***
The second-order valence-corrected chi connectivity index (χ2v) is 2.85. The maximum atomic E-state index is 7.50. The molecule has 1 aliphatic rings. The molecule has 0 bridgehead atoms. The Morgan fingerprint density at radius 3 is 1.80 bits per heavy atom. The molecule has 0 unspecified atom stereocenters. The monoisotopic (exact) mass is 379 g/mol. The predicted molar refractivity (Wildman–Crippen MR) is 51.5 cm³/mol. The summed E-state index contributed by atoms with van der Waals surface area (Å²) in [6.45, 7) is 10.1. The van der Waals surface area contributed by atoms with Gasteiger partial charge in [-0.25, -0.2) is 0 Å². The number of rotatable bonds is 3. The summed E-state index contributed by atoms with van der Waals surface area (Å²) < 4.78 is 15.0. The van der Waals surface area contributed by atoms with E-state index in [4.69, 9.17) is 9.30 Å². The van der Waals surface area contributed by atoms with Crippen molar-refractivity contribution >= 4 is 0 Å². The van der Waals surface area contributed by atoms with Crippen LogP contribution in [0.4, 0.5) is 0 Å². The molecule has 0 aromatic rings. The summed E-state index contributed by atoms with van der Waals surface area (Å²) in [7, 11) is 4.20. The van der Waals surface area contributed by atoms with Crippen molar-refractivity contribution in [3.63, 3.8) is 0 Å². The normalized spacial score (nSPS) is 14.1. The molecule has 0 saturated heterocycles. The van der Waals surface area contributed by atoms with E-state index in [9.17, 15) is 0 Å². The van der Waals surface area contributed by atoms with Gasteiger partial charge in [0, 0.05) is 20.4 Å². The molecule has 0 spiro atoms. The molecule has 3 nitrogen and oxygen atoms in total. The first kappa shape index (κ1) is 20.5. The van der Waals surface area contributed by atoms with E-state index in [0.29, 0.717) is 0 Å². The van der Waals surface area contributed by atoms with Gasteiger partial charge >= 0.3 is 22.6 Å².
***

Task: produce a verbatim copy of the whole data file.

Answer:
The second-order valence-corrected chi connectivity index (χ2v) is 2.85. The maximum atomic E-state index is 7.50. The molecule has 1 aliphatic rings. The molecule has 0 bridgehead atoms. The Morgan fingerprint density at radius 3 is 1.80 bits per heavy atom. The molecule has 0 unspecified atom stereocenters. The monoisotopic (exact) mass is 379 g/mol. The predicted molar refractivity (Wildman–Crippen MR) is 51.5 cm³/mol. The summed E-state index contributed by atoms with van der Waals surface area (Å²) in [6.45, 7) is 10.1. The van der Waals surface area contributed by atoms with Gasteiger partial charge in [-0.25, -0.2) is 0 Å². The number of rotatable bonds is 3. The summed E-state index contributed by atoms with van der Waals surface area (Å²) < 4.78 is 15.0. The van der Waals surface area contributed by atoms with E-state index in [4.69, 9.17) is 9.30 Å². The van der Waals surface area contributed by atoms with Crippen molar-refractivity contribution >= 4 is 0 Å². The van der Waals surface area contributed by atoms with Crippen LogP contribution in [0.4, 0.5) is 0 Å². The molecule has 0 aromatic rings. The summed E-state index contributed by atoms with van der Waals surface area (Å²) in [7, 11) is 4.20. The van der Waals surface area contributed by atoms with Crippen molar-refractivity contribution in [3.63, 3.8) is 0 Å². The normalized spacial score (nSPS) is 14.1. The molecule has 0 saturated heterocycles. The van der Waals surface area contributed by atoms with E-state index in [9.17, 15) is 0 Å². The van der Waals surface area contributed by atoms with Gasteiger partial charge in [0, 0.05) is 20.4 Å². The molecule has 0 spiro atoms. The molecule has 3 nitrogen and oxygen atoms in total. The first kappa shape index (κ1) is 20.5. The van der Waals surface area contributed by atoms with E-state index in [0.29, 0.717) is 0 Å². The van der Waals surface area contributed by atoms with Gasteiger partial charge >= 0.3 is 22.6 Å².